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Exposure to environmental toxins may cause increased neurological disorders | USA news

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Leading doctors warn that the mystery behind the astronomical increase in neurological disorders like Parkinson’s disease and Alzheimer’s may be caused by exposure to environmental toxins that are ubiquitous but not fully understood.

At a conference on Sunday, the nation’s leading neurologists and neuroscientists will highlight recent research efforts to fill the scientific gap in our understanding of the role played by environmental toxins (air pollution, pesticides, microplastics, forever chemicals and more) in increasingly common diseases like dementia. and childhood developmental disorders.

People can encounter 80,000 or more toxic chemicals while working, playing, sleeping and learning – so many that it is nearly impossible to determine how they might interact or their cumulative effects on the nervous system and their individual effects on a person. for a lifetime.

Given the proliferation of plastics and chemical pollutants and America’s withdrawal from the regulatory approach, some contact with environmental toxins is inevitable, but the exposure is uneven.

In the US, communities of color, Indigenous people, and low-income families are much more likely to be exposed to numerous pollutants due to unsafe housing and proximity to water, manufacturing and agricultural jobs, roads and polluting industrial facilities, among other hazards.

Genetic makeup is likely to play a role in how susceptible people are to the pathological effects of different chemicals, but studies have shown higher rates of cancer and respiratory disease in environmentally burdened populations.

Little is known about its impact on brain and nervous system disorder, but there is a growing consensus that genetics and aging do not fully explain the sharp increase in a previously rare degenerative disease such as Alzheimer’s, Parkinson’s, and ALS (amyotrophic lateral sclerosis). possibly in neighborhoods with army veterans and heavy industry.

Neurosurgeons, neurologists and their surgical colleagues, will highlight the research gap at the American Neurological Association (ANA) annual meeting in Chicago.

“Neurology is about 15 years behind cancer, so we need to raise the alarm about this and get more people to do research because the EPA [Environmental Protection Agency] “It certainly doesn’t protect us,” said Frances Jensen, ANA president and head of the University of Pennsylvania’s Department of Neurology.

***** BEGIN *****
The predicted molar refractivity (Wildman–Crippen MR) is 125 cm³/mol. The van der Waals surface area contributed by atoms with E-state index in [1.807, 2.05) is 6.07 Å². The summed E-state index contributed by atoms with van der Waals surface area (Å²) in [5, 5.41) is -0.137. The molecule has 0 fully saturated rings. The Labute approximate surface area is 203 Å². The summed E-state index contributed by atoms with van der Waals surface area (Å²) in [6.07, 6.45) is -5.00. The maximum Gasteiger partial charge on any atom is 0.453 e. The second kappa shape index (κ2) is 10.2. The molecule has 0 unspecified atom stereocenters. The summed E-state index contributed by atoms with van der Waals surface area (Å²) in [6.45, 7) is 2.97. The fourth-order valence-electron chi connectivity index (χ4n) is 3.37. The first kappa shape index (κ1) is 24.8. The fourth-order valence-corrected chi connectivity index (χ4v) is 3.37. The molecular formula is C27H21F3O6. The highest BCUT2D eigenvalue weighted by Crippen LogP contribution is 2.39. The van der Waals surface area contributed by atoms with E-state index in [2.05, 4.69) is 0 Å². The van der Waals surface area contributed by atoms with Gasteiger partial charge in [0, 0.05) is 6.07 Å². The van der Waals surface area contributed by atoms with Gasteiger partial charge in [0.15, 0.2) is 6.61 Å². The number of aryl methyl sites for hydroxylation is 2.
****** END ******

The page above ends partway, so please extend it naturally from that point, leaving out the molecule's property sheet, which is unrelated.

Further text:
Numerous well-known dangerous toxins, such as asbestos, glyphosate, and formaldehyde, continue to be widely used in agriculture, construction, pharmaceuticals, and cosmetics in the United States, despite being banned elsewhere. Earlier this week, The Guardian reported on corporate efforts to impress the EPA and hide a possible link between the popular weed killer Paraquat and Parkinson’s.

Jensen added: “Like dark matter, there are so many unknowns… It will be a truly epic exploration using the most advanced science we have.”

Neurology is the branch of medicine that focuses on disorders of the nervous system – the brain, spinal cord, and sensory nerve elements such as the ears, eyes, and skin. Neurologists treat children with neurodevelopmental disorders such as stroke, multiple sclerosis, migraine, Parkinson’s, epilepsy and Alzheimer’s, as well as ADHD, autism and learning disabilities.

The brain is the most complex and important organ in the body and probably the most sensitive to environmental toxins, but it was largely inaccessible to researchers until sophisticated imaging, genetics and molecular techniques were developed over the past 20 years.

Going forward, research may help explain why people living in neighborhoods with high levels of air pollution have a higher risk of stroke, and may also help examine links between fetal exposure and neurodevelopmental disorders.

Rick Woychik, director of the National Institute of Environmental Health Sciences, said: “It’s not just about pesticides. PFAS chemicals are ubiquitous in the environment, as are nanoplastics. And there’s trillions of dollars worth of demand for nanomaterials, but it’s really thought-provoking how little we know about their toxicology.”

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